As much as I love sharing my thoughts and observations on Norway and Norwegians, you’ve heard plenty from me lately. So here I present Life in Norway’s second guest post, this time from Gerry. He works at NTNU (Norwegian University of Science & Technology) and moved from Mexico to Norway in April 2010…
Through the window, snowy Norwegian roofs greet me as I enter my office. I take my coat off, toss the backpack on the desk, and shake the last crumbles of snow from my boots as I remove them. First order of the day is getting a cup of coffee.
That’s a given.
In most ways, my work here is the same I did back in Mexico. I sit in front of the computer, crunching numbers, working equations and writing papers. I have snacks all around me and leftovers lunch ready. Even the subjects I work are much the same!
It is the life, the day-to-day differences between the countries, are remarkably larger.
I can count the number of times I saw snow in Durango: three (and the last can barely be included, as it was more of an icy slush than actual snow.) Contrary to what many people outside of the country believe, Mexico can be quite cold; my hometown easily reaches -5 celsius mid-winter. At Trondheim, though, “cold” means as low as -20, plenty of snow, slush, and rain, so saying I actually met snow when I came here is hardly an exaggeration!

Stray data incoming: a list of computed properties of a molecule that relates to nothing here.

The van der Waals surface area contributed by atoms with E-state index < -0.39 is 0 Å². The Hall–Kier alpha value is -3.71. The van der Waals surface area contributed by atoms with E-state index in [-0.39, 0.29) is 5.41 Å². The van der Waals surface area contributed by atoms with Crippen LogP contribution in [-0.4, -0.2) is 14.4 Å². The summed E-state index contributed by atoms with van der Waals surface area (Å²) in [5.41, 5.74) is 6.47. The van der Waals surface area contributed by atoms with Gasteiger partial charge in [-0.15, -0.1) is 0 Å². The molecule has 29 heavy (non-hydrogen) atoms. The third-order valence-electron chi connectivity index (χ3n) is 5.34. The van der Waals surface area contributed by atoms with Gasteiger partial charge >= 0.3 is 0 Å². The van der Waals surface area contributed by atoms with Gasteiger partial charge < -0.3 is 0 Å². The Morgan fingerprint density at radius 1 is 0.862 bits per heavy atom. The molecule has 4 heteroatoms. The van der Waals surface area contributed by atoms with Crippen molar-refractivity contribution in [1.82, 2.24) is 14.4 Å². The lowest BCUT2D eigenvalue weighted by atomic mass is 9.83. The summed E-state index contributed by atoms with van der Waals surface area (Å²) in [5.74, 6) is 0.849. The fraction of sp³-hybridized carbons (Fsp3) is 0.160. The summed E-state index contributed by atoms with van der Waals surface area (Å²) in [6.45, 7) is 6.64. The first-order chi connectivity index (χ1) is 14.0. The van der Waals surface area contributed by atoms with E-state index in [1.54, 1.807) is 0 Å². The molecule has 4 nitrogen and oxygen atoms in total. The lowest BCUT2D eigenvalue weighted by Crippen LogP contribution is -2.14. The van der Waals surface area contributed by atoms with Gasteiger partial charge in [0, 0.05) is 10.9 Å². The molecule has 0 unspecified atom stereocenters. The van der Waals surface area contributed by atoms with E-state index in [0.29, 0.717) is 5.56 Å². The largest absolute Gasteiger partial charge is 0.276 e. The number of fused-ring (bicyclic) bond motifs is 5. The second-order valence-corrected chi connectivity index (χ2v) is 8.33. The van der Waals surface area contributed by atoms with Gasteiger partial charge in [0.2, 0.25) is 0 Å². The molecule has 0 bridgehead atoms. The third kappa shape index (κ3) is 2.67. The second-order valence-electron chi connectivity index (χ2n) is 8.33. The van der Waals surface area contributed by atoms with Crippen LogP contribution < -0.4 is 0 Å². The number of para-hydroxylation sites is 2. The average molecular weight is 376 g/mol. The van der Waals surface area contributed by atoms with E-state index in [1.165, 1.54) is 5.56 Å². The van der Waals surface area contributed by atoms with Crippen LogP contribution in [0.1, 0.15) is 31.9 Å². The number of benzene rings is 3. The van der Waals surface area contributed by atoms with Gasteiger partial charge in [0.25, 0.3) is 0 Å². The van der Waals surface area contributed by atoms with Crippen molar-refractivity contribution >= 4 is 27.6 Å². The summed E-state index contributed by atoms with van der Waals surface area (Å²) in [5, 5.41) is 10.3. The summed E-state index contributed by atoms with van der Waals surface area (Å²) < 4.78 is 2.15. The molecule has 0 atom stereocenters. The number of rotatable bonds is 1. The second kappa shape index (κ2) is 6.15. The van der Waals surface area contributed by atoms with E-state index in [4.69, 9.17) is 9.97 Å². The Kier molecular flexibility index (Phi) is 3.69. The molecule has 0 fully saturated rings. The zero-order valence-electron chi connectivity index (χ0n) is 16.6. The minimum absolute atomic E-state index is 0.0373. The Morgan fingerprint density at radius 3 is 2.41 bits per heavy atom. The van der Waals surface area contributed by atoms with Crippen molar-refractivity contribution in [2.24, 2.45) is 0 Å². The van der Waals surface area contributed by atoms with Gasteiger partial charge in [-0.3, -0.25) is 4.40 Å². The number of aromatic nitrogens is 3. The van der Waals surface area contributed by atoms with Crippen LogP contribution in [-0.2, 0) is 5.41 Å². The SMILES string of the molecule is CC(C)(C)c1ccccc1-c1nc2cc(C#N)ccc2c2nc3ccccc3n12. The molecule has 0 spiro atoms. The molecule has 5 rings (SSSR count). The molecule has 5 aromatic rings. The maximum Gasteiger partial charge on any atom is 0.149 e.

However, it was in April when I arrived, once precipitations had ended and only heaps of muddy snow were left from the snowstorms of the departing winter. The first “fresh wave of whiteness” came the next September for me. At first, I was elated, contemplating for the first time in my life an almost perfect, uninterrupted sheet of snow covering the city. It was almost magical! (had I not acquired enough winter clothes and equipment by then, my thoughts would certainly differ… but I did, so I stick with the “almost magical” statement.)
After a couple weeks of constant Norwegian snow, enchantment faded into bother. Why is my skin so dry? Why do scarf have to be so itchy? Why are slopes specially icy? Yes, I was whiny; but only for a while. Come December, I was adapted to Norwegian winter: snow was neither charming nor a particular nuisance. It was just part of this lovely country and my daily life in it.